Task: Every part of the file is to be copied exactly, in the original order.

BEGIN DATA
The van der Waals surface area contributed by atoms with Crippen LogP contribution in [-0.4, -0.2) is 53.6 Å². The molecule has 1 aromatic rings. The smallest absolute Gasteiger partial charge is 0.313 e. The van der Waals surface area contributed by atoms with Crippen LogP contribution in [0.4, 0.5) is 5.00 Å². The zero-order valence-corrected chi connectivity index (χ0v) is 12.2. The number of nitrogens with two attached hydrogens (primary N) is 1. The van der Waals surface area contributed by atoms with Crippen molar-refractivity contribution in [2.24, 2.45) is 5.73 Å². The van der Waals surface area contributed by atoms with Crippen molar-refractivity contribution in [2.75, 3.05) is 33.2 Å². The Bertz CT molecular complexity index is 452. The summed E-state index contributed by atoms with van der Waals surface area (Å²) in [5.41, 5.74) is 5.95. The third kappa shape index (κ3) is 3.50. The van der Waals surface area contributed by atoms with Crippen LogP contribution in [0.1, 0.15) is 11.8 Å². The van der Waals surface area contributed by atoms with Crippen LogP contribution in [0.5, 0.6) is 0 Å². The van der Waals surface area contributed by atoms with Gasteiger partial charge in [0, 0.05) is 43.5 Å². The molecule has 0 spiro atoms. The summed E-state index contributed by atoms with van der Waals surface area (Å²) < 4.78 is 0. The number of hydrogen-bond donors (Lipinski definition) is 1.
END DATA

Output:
The van der Waals surface area contributed by atoms with Crippen LogP contribution in [-0.4, -0.2) is 53.6 Å². The molecule has 1 aromatic rings. The smallest absolute Gasteiger partial charge is 0.313 e. The van der Waals surface area contributed by atoms with Crippen LogP contribution in [0.4, 0.5) is 5.00 Å². The zero-order valence-corrected chi connectivity index (χ0v) is 12.2. The number of nitrogens with two attached hydrogens (primary N) is 1. The van der Waals surface area contributed by atoms with Crippen molar-refractivity contribution in [2.24, 2.45) is 5.73 Å². The van der Waals surface area contributed by atoms with Crippen molar-refractivity contribution in [2.75, 3.05) is 33.2 Å². The Bertz CT molecular complexity index is 452. The summed E-state index contributed by atoms with van der Waals surface area (Å²) in [5.41, 5.74) is 5.95. The third kappa shape index (κ3) is 3.50. The van der Waals surface area contributed by atoms with Crippen LogP contribution in [0.1, 0.15) is 11.8 Å². The van der Waals surface area contributed by atoms with Crippen LogP contribution in [0.5, 0.6) is 0 Å². The van der Waals surface area contributed by atoms with Gasteiger partial charge in [0, 0.05) is 43.5 Å². The molecule has 0 spiro atoms. The summed E-state index contributed by atoms with van der Waals surface area (Å²) < 4.78 is 0. The number of hydrogen-bond donors (Lipinski definition) is 1.